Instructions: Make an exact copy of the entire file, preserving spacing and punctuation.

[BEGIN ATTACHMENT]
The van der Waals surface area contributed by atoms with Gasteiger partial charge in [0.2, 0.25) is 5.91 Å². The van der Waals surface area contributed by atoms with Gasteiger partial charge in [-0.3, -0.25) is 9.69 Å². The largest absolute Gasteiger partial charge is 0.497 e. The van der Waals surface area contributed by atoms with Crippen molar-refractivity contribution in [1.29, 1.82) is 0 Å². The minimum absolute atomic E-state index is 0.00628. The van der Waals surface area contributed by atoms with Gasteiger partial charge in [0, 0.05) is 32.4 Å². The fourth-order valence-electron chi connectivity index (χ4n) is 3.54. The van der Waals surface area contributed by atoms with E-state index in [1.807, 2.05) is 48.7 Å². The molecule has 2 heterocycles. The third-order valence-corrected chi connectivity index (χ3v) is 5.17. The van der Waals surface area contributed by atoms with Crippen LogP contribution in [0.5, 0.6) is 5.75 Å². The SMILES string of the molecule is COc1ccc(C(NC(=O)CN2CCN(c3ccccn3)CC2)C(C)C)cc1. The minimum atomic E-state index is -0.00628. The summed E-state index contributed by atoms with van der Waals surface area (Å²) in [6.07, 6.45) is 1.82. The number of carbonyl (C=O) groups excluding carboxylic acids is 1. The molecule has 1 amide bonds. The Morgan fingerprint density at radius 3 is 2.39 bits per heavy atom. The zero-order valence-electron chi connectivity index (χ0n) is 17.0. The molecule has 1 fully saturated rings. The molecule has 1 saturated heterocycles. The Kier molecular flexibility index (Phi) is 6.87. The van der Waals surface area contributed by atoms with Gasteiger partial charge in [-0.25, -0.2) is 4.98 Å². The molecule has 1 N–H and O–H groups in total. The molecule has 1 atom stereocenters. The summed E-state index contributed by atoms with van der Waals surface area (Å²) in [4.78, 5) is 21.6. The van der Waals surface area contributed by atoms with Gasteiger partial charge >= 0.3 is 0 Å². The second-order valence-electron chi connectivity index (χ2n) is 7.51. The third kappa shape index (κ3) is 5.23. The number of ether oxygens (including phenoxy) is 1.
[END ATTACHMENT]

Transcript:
The van der Waals surface area contributed by atoms with Gasteiger partial charge in [0.2, 0.25) is 5.91 Å². The van der Waals surface area contributed by atoms with Gasteiger partial charge in [-0.3, -0.25) is 9.69 Å². The largest absolute Gasteiger partial charge is 0.497 e. The van der Waals surface area contributed by atoms with Crippen molar-refractivity contribution in [1.29, 1.82) is 0 Å². The minimum absolute atomic E-state index is 0.00628. The van der Waals surface area contributed by atoms with Gasteiger partial charge in [0, 0.05) is 32.4 Å². The fourth-order valence-electron chi connectivity index (χ4n) is 3.54. The van der Waals surface area contributed by atoms with E-state index in [1.807, 2.05) is 48.7 Å². The molecule has 2 heterocycles. The third-order valence-corrected chi connectivity index (χ3v) is 5.17. The van der Waals surface area contributed by atoms with Crippen LogP contribution in [0.5, 0.6) is 5.75 Å². The SMILES string of the molecule is COc1ccc(C(NC(=O)CN2CCN(c3ccccn3)CC2)C(C)C)cc1. The minimum atomic E-state index is -0.00628. The summed E-state index contributed by atoms with van der Waals surface area (Å²) in [6.07, 6.45) is 1.82. The number of carbonyl (C=O) groups excluding carboxylic acids is 1. The molecule has 1 amide bonds. The Morgan fingerprint density at radius 3 is 2.39 bits per heavy atom. The zero-order valence-electron chi connectivity index (χ0n) is 17.0. The molecule has 1 fully saturated rings. The molecule has 1 saturated heterocycles. The Kier molecular flexibility index (Phi) is 6.87. The van der Waals surface area contributed by atoms with Gasteiger partial charge in [-0.25, -0.2) is 4.98 Å². The molecule has 1 N–H and O–H groups in total. The molecule has 1 atom stereocenters. The summed E-state index contributed by atoms with van der Waals surface area (Å²) in [4.78, 5) is 21.6. The van der Waals surface area contributed by atoms with Gasteiger partial charge >= 0.3 is 0 Å². The second-order valence-electron chi connectivity index (χ2n) is 7.51. The third kappa shape index (κ3) is 5.23. The number of ether oxygens (including phenoxy) is 1.